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In a New Jersey personal injury action, when a plaintiff alleges physical and/or mental injury as a result of the defendant’s negligence or other tortious conduct, the defendant is entitled to have the plaintiff examined by one or more medical experts pursuant to New Jersey Court Rule 4:19. The purpose of such examinations is for defense-retained medical experts to assess and offer opinions concerning the injuries the plaintiff is claiming in the lawsuit. Oftentimes, the plaintiff’s counsel will request that a third-party be present for the DME or that it be audio or video recorded. Such requests typically lead to disagreements between counsel and ultimately motion practice.   Continue Reading New Jersey Supreme Court clarifies who may attend a Defense Medical Examination (DME) and whether the examination may be recorded

After 9/11, waves of lawsuits were filed seeking to hold those who sponsored and supported the al Qaeda terrorist organization accountable.  For instance, insurance companies, who paid out hundreds of billions of dollars in compensation for property damage and personal injuries as a result of the 9/11 attacks, filed subrogation lawsuits against al Qaeda and a host of other terrorist organizations, individual terrorists, nation states[1], and financial institutions allegedly involved in providing support and financial assistance to certain 9/11 hijackers and plotters.  In addition, family members of those killed in the attacks, as well as those injured, also filed lawsuits.  These lawsuits, among others, were consolidated into a multi-district litigation captioned In Re Terrorist Attacks on September 11, 2001Continue Reading Southern District of New York dismisses defendant bank in 9/11 litigation for lack of personal jurisdiction

In the past week, the U.S. House and U.S. Senate separately proposed legislation to reauthorize and fund the Federal Aviation Administration (FAA). While there are similarities and overlapping provisions in the two bills, there are many differences. For example, while the House’s version provides great funding and revitalization of the general aviation community, the Senate’s version does not. By way of further example, the Senate’s version provides sweeping provisions for what it calls “consumer protections” which would drastically alter a commercial airline’s financial obligations in the event of a delayed flight and requires hotlines for the general public. The House version takes a softer stance on such issues.    

The business, commercial, and general aviation communities should take note of our key takeaways from the two competing bills and monitor the developments in Congress over the summer as we approach the September 30 expiration deadline of Congress’ FAA authorization. Below we focus on certain highlights from the two pieces of legislation, including part 121 air carriers, advanced air mobility, general aviation, and consumer protections.Continue Reading U.S. House of Representatives and U.S. Senate propose bills to reauthorize the FAA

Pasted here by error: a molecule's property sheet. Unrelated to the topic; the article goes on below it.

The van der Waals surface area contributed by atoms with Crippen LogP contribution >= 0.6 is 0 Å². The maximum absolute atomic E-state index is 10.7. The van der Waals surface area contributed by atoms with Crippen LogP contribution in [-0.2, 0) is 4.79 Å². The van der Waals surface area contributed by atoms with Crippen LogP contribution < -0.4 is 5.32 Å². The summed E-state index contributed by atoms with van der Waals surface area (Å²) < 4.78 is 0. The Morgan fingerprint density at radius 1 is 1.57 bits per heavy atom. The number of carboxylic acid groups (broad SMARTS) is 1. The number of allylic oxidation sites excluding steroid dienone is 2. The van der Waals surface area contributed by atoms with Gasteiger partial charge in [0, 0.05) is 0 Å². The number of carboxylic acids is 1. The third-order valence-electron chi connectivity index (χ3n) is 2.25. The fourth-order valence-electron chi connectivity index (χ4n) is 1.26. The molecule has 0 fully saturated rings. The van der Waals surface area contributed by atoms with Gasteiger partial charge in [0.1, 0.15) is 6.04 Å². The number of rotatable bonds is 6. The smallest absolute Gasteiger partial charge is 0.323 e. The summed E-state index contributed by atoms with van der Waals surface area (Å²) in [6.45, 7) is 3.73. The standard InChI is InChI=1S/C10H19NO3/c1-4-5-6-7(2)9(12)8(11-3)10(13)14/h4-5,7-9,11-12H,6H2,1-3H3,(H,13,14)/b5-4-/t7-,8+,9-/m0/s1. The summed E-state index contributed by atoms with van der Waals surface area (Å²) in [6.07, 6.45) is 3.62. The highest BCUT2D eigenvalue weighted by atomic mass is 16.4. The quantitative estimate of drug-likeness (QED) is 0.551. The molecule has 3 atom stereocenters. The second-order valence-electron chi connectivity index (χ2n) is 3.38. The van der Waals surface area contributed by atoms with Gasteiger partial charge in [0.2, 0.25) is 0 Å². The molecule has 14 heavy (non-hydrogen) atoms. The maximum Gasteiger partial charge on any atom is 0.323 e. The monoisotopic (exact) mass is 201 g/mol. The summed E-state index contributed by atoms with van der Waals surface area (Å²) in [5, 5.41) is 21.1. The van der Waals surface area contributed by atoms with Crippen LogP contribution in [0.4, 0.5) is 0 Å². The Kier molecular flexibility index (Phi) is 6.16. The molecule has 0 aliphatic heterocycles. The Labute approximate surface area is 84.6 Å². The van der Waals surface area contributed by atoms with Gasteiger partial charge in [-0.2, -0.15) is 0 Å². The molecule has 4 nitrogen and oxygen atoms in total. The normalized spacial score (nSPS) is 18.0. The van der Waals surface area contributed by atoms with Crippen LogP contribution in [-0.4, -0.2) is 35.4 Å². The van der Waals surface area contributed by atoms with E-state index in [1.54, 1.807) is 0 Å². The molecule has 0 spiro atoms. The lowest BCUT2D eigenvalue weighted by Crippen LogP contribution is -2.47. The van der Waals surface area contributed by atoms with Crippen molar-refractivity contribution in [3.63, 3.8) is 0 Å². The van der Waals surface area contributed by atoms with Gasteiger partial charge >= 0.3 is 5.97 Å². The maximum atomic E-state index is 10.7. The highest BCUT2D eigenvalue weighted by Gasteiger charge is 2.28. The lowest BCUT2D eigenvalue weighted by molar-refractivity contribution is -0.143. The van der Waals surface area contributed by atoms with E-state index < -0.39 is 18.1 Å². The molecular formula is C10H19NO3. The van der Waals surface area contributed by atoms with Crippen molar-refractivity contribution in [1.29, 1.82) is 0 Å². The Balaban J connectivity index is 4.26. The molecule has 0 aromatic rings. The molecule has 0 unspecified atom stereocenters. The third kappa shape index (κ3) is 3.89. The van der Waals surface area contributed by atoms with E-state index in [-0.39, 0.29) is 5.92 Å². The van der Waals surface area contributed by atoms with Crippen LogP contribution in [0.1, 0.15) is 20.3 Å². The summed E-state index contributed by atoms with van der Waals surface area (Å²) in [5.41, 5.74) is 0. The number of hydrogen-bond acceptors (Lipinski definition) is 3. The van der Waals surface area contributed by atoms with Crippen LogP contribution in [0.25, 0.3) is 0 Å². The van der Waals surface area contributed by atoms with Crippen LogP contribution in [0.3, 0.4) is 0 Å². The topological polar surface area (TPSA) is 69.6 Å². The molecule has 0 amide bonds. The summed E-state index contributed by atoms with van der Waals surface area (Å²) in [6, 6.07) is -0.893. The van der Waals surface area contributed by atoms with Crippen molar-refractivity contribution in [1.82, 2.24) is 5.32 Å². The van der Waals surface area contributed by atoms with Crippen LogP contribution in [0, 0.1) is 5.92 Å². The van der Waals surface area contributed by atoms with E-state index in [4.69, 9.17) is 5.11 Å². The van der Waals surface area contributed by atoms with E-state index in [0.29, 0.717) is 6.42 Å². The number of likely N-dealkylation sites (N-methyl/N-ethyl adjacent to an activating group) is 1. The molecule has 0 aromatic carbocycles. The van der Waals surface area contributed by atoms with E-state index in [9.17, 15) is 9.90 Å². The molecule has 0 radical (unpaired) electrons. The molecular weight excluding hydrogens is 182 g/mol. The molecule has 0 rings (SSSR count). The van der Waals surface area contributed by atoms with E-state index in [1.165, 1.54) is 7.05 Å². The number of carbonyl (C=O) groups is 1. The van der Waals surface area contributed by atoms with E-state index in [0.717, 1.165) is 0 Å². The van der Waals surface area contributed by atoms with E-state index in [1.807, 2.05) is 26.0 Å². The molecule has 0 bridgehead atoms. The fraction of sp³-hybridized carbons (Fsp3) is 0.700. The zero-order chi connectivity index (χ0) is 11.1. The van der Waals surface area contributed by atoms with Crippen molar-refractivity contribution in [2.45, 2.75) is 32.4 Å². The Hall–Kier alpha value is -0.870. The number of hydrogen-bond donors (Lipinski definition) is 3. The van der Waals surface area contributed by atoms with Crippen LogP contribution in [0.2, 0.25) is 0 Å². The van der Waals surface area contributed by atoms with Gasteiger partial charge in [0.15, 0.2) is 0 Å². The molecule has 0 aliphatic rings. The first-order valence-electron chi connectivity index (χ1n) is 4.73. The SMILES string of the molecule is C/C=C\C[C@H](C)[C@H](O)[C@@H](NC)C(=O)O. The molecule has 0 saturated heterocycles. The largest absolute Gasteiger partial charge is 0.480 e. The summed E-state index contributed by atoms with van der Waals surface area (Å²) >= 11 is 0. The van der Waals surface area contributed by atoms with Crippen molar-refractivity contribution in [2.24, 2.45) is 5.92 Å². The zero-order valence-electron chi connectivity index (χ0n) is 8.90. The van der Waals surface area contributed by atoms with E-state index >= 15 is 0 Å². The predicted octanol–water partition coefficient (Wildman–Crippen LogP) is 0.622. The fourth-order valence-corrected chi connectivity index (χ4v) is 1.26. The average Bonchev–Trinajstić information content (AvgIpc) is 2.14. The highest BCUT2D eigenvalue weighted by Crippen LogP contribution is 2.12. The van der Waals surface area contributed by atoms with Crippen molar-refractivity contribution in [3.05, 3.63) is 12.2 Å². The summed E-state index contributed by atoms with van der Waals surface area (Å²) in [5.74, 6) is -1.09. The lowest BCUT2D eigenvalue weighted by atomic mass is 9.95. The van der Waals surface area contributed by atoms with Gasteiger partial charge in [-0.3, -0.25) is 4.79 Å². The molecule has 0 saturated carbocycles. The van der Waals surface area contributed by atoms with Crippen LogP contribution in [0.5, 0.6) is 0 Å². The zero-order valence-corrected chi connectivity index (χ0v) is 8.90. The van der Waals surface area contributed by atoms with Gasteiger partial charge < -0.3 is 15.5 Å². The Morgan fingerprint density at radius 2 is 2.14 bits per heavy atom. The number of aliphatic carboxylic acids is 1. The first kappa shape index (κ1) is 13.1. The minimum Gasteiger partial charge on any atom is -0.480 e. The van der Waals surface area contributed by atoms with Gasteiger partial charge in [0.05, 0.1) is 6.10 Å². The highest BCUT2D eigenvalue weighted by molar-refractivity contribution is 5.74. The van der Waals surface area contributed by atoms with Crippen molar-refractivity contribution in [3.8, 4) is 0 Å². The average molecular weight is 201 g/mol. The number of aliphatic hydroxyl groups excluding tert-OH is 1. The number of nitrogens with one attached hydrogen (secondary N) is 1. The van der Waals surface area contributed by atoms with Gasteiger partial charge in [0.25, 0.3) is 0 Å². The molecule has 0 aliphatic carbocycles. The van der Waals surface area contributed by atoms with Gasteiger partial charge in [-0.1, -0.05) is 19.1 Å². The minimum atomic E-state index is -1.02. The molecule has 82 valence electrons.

Today, some commentators have even argued that autonomous flight is likely to become a reality much earlier than autonomous driving. However, a distinct issue is the extent to which artificial intelligence (AI) may be used in autonomous flight.
Continue Reading Legal challenges in autonomous flight: Things to consider before investing in an aircraft that flies itself

If you live in Arizona, Arkansas, Florida, Texas, Utah, or Virginia, your recent online Walmart order may have been delivered to your home by a drone.  In May, Walmart announced that it completed hundreds of drone deliveries.  By this time next year, Walmart hopes to complete over a million drone home deliveries in these states. 

In the May press release, Walmart announced that its drone delivery program was made possible through its partnership with DroneUp, a company that offers drone flight services through a network of single pilots and pilot organizations. Through close consultation with DroneUp, Walmart is now able to deliver packages weighing less than 10 pounds, in as little as 30 minutes, between the hours of 8am and 8pm.  While Walmart believed most customers would use its drone-delivery service for “emergency items,” it turns out that the top selling item in one hub location is Hamburger Helper. 

This demonstrates that consumers quickly become comfortable using drone delivery service for all kinds of goods, including food and everyday household items. 

According to recent press releases, Walmart’s delivery process is as follows:  a DroneUp delivery hub, with a team of certified drone pilots, is tasked with the safe delivery of packages within the confines of FAA guidelines.  When a customer places an order, the item is fulfilled from the store, packaged, loaded into the drone, and delivered to the customer’s home using a cable that gently lowers the package to the ground. Continue Reading Walmart continues to expand its drone-delivery program

According to the Centers for Disease Control and Prevention (CDC), those who are fully vaccinated with an FDA-authorized vaccine or a vaccine authorized for emergency use by the World Health Organization can now travel safely within the U.S.  Face coverings, however, must still be worn at the airport and during flight.
Continue Reading FAA and Homeland Security issue warnings as unruly passenger incidents increase